The Darkness

A NOTE TO THE READER: This is one post in a series of posts that will share the story of how I came to know and grew to love my daughters who were adopted at fourteen years old, mere days before they aged out of the adoption system. It does not reflect my feelings now. If you are joining me in the midst of the series, you can access the whole story by clicking on The Silent Months on the top menu bar of my blog. I choose to share my story to address a topic that is taboo in the adoption community. I share it to normalize the feelings that so many feel and yet are too ashamed to share. I share it to provide support to those who feel alone because there’s a big white elephant in the room, and no one can talk about it. I share it in support of adoption, in support of every single precious child waiting for a family, every one of which deserves to be loved and is lovable, every single one. Why can’t we talk about it? The feelings are real. The process of attachment can be easy and it can be painful, and the more we support parents who experience the painful side of adoption, the more we help the children. There are far too many disruptions, especially of older children, and if we as a community can come to see the feelings and the process as normal, perhaps we can provide support to those families and in doing so, help the children. Adoption is rooted in pain and loss, and often the process is painful. AND it’s okay. Before you offer your criticism, please read, Eliza Today, A Preface, and God’s Heart and Workers for His Harvest Field .

Mark and I left the girls with the family who was to keep them for a couple weeks and give our family time to heal.

The ride home felt strange and lonely, and we were riddled with guilt. We’d worked so hard to bond with the girls, to cocoon them, to keep them with us and to care for them, to love them, and now we were leaving them in the hands of another.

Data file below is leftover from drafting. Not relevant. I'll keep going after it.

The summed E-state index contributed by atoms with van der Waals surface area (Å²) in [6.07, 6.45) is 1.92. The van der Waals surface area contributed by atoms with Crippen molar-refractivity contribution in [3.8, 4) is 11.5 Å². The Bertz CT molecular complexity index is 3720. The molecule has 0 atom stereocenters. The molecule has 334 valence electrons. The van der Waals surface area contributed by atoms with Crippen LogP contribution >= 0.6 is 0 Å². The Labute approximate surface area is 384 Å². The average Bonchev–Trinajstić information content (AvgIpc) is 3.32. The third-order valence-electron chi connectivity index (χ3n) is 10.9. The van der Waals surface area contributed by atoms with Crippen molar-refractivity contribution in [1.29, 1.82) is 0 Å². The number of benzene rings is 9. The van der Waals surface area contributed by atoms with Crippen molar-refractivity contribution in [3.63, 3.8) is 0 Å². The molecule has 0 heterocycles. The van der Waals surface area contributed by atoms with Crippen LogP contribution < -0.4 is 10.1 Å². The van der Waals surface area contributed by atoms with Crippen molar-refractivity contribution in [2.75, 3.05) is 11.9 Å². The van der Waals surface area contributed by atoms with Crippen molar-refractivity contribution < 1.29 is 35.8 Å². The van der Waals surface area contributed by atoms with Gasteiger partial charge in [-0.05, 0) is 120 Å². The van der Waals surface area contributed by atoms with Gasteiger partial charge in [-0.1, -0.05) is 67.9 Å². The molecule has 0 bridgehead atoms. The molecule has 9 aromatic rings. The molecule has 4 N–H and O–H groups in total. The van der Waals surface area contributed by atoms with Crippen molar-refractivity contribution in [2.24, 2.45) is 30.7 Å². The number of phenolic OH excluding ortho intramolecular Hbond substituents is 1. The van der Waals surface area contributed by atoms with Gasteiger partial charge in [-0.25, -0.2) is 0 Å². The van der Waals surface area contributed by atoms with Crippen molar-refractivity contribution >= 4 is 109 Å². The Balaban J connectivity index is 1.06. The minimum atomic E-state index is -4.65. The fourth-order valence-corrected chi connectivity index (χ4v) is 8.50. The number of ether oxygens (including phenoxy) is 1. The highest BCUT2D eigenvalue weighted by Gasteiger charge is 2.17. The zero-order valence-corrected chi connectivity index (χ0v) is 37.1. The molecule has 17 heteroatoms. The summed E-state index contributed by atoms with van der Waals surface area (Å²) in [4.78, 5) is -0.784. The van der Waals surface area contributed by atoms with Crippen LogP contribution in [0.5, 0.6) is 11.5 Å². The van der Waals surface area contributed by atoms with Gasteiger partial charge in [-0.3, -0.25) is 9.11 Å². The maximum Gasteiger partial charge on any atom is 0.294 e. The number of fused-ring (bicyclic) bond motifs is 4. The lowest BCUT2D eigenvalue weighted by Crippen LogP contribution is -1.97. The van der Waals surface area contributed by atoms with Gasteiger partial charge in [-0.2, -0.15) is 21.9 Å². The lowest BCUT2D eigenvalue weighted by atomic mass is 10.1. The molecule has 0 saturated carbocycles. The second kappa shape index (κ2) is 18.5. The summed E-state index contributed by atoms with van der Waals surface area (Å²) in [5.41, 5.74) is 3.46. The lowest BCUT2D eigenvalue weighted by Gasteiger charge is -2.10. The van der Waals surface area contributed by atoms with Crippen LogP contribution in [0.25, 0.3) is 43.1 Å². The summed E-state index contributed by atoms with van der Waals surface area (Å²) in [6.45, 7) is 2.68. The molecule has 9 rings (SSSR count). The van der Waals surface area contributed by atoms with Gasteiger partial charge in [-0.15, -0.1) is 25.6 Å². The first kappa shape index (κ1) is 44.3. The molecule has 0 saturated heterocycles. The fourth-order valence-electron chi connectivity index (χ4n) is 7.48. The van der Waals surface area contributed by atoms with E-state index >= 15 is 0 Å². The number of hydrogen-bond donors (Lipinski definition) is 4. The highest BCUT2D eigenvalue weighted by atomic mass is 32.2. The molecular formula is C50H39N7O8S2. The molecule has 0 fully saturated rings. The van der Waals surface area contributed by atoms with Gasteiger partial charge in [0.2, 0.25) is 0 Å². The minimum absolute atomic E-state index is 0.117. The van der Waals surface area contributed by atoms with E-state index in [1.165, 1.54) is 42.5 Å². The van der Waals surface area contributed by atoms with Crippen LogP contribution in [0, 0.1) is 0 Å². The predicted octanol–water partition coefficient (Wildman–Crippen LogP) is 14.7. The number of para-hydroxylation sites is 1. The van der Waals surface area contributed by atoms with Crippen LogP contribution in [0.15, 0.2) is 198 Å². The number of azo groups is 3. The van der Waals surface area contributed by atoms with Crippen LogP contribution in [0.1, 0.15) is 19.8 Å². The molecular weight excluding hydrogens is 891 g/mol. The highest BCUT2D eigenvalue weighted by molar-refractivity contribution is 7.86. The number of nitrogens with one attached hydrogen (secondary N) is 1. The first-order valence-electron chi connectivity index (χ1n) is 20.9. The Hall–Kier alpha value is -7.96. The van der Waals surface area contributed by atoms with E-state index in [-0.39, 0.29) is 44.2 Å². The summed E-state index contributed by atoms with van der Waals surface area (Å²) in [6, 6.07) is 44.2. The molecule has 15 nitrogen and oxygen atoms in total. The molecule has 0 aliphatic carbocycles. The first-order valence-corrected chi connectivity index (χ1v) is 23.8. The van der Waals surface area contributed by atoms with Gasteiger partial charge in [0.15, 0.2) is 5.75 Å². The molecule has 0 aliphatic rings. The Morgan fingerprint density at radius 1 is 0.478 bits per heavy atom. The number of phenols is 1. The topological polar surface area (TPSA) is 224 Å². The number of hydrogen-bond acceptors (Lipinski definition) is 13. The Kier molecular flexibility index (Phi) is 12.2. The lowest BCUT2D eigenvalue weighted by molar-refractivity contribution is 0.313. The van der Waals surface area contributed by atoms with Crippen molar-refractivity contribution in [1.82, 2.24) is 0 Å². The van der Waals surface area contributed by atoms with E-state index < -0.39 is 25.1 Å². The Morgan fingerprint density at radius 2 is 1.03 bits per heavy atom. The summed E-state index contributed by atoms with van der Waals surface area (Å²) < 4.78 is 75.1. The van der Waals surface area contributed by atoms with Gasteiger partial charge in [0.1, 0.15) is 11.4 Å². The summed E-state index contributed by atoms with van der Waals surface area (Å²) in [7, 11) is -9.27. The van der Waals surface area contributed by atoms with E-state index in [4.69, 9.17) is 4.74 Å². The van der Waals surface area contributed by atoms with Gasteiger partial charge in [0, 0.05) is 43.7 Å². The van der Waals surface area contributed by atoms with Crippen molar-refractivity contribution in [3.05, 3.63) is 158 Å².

We rode home in silence. Even then though, we were looking at only a couple of weeks and some healing time for me. During those first couple of weeks home, I did feel a lightness to my days. I felt that I had my home back again, that I could leave my room and feel comfortable again. I even began to feel that I could eat a little.

I liked the way it felt. Sophia began to come in and lie down with me, to join me in the kitchen. She suddenly began to talk to me again. She seemed more like the little girl I knew. She sat in my lap and snuggled, and I noticed how she’d grown up so quickly while the girls were here. Evangeline had big medical needs, and Sophia had accepted it all so well, even jumped in to help her. Victoria began joining me in the kitchen again, cooking and visiting where before she had stayed more in her room.

Yet Steven missed Eliza and grieved for her. Andrew felt it was wrong that we had let the girls go at all.


We were able to talk about our feelings. Some of the kids had bonded with one of the girls, and others had bonded with the other, as would happen in any big family of biological children too.

The biggest difference in the first couple of weeks was an overwhelming sense of relief from the responsibility for me. And perhaps more importantly, I was beginning to be able to eat again.

I began to miss Evangeline. She had doctors appointments she needed to come home for, and she had begun to act out at the respite family. She was throwing things and causing fights between the children there.

And I got it. She was scared.